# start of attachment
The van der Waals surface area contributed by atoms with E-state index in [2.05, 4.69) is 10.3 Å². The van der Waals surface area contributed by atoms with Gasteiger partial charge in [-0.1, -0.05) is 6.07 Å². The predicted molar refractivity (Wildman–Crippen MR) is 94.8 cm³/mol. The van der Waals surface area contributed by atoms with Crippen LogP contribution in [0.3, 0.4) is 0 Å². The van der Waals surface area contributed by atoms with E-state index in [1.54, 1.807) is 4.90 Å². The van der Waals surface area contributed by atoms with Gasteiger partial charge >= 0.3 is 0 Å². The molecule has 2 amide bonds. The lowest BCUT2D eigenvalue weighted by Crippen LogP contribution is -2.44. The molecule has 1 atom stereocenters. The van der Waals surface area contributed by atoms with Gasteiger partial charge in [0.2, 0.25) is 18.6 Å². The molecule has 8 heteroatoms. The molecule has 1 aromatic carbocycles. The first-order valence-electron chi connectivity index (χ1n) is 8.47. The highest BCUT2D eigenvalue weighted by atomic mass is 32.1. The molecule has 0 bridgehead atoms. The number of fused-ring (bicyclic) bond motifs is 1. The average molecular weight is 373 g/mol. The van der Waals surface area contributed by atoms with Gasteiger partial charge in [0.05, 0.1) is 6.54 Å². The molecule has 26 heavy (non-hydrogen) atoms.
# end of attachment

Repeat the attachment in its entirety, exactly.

The van der Waals surface area contributed by atoms with E-state index in [2.05, 4.69) is 10.3 Å². The van der Waals surface area contributed by atoms with Gasteiger partial charge in [-0.1, -0.05) is 6.07 Å². The predicted molar refractivity (Wildman–Crippen MR) is 94.8 cm³/mol. The van der Waals surface area contributed by atoms with Crippen LogP contribution in [0.3, 0.4) is 0 Å². The van der Waals surface area contributed by atoms with E-state index in [1.54, 1.807) is 4.90 Å². The van der Waals surface area contributed by atoms with Gasteiger partial charge >= 0.3 is 0 Å². The molecule has 2 amide bonds. The lowest BCUT2D eigenvalue weighted by Crippen LogP contribution is -2.44. The molecule has 1 atom stereocenters. The van der Waals surface area contributed by atoms with Gasteiger partial charge in [0.2, 0.25) is 18.6 Å². The molecule has 8 heteroatoms. The molecule has 1 aromatic carbocycles. The first-order valence-electron chi connectivity index (χ1n) is 8.47. The highest BCUT2D eigenvalue weighted by atomic mass is 32.1. The molecule has 0 bridgehead atoms. The number of fused-ring (bicyclic) bond motifs is 1. The average molecular weight is 373 g/mol. The van der Waals surface area contributed by atoms with Gasteiger partial charge in [0.05, 0.1) is 6.54 Å². The molecule has 26 heavy (non-hydrogen) atoms.